Their point in a sentence? When it comes to building a sound product, market research alone doesn’t cut it.

Reason #2: Domain experience brings credibility

This one doesn’t need a lot of explanation.

Unless customers trust that a company has the ability to deliver what it promises, they simply will not buy.

And even though admittedly there are a number of ways to address this customer fear/reservation, truth be told, by bringing concrete domain experience to the table, you immediately boost your credentials and make yourself look more trustworthy.

Reason #3: Domain experience gives you more tries

What is that supposed to mean?

Let me explain…

In an article a couple of years ago, Eric Ries said: Cash on hand is just one important variable in a startup’s life, but it’s not necessarily the most important. What matters most is the number of iterations the company has left.”

His point?

Figuring things out and landing on a plan that works doesn’t come without a deadline.

And again the assumption is that the lack of domain experience is associated with a lot of preventable rookie mistakes. As they say, “You can’t simply Google your way to expertise,” which naturally results in having less tries cracking the code.

So, is it time to admit that newcomers are inevitably at a BIG disadvantage?

Domain experience: A Big Plus But Usually Not Prerequisite

Not really…

Although I do agree that having domain experience comes with a lot of benefits, saying that without it you will inevitably fail sounds like a (BIG) stretch to me.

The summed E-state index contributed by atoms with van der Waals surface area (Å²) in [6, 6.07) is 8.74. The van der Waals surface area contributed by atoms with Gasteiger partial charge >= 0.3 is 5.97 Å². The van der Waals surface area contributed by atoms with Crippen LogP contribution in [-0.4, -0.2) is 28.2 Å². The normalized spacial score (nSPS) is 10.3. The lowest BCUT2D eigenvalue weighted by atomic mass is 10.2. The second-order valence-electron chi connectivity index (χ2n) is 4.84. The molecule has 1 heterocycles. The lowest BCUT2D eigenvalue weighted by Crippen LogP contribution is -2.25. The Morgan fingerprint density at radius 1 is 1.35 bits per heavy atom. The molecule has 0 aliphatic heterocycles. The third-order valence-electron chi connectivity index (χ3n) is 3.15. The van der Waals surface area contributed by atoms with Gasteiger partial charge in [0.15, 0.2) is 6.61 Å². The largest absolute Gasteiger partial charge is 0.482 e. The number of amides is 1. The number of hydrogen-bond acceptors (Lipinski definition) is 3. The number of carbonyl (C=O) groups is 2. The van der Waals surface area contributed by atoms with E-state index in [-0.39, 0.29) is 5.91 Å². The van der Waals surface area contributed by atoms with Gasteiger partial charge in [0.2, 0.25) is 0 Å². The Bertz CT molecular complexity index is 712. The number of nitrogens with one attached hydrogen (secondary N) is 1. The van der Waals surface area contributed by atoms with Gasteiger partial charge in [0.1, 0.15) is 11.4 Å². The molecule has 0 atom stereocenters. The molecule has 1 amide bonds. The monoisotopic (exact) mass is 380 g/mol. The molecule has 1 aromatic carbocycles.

Time to put things into perspective?

Glad you agree! So, let’s get back to basics…

What’s a business?

Roughly defined, a business is a repeatable process that: a) creates and delivers something of value, b) that other people want or need, c) at a price they’re willing to pay, d) in a way that satisfies the customer’s needs and expectations, e) so that the business brings in enough profit to make it worthwhile for the owners to continue operation.” – Josh Kaufman

If you also think Josh’s definition is quite neat, the question is: does the lack of domain experience make hitting any of these key milestones practically impossible?

I don’t think so. In my opinion, however, it does help in getting right the first two. But do you know what? Domain experience doesn’t have a monopoly on levelling up an entrepreneur’s chances of making something people want. And yes hat’s not even a secret…

So, what’s my prescription for offsetting the lack of domain experience and making things happen?

In a nutshell, it boils down to this: a) go after a vertical market you understand, b) work on a problem that grows organically out of your own experiences, c) keep things simple, and d) start the business on the side to give yourself enough time to figure it out.

That’s all.

And before wrapping things up, let me say this: relying on someone other than yourself to enlighten you on how the market works is RUBBISH advice.

There! I said it!

You can’t imagine how many times I’ve seen new founders fucking things up because they could barely understand their field, and they naively thought the outsiders/experts would save the situation. Anyway, let’s leave that for another episode.

The “big idea” I’d like you to walk away from this post? The lack of domain experience alone is not a deal breaker, but going after a market and business blindly definitely is!


Ok guys, that’s all from me for today.

If you enjoyed today’s post, check out my kindle book, The Aspiring Entrepreneur Entry Strategy: A practical Step-by-step guide for finding a validated, winning business idea that stays true to who you are, that is currently available at Amazon.

I hope to see you soon.



“Time is the most valuable asset you don’t own”

– Mark Cuban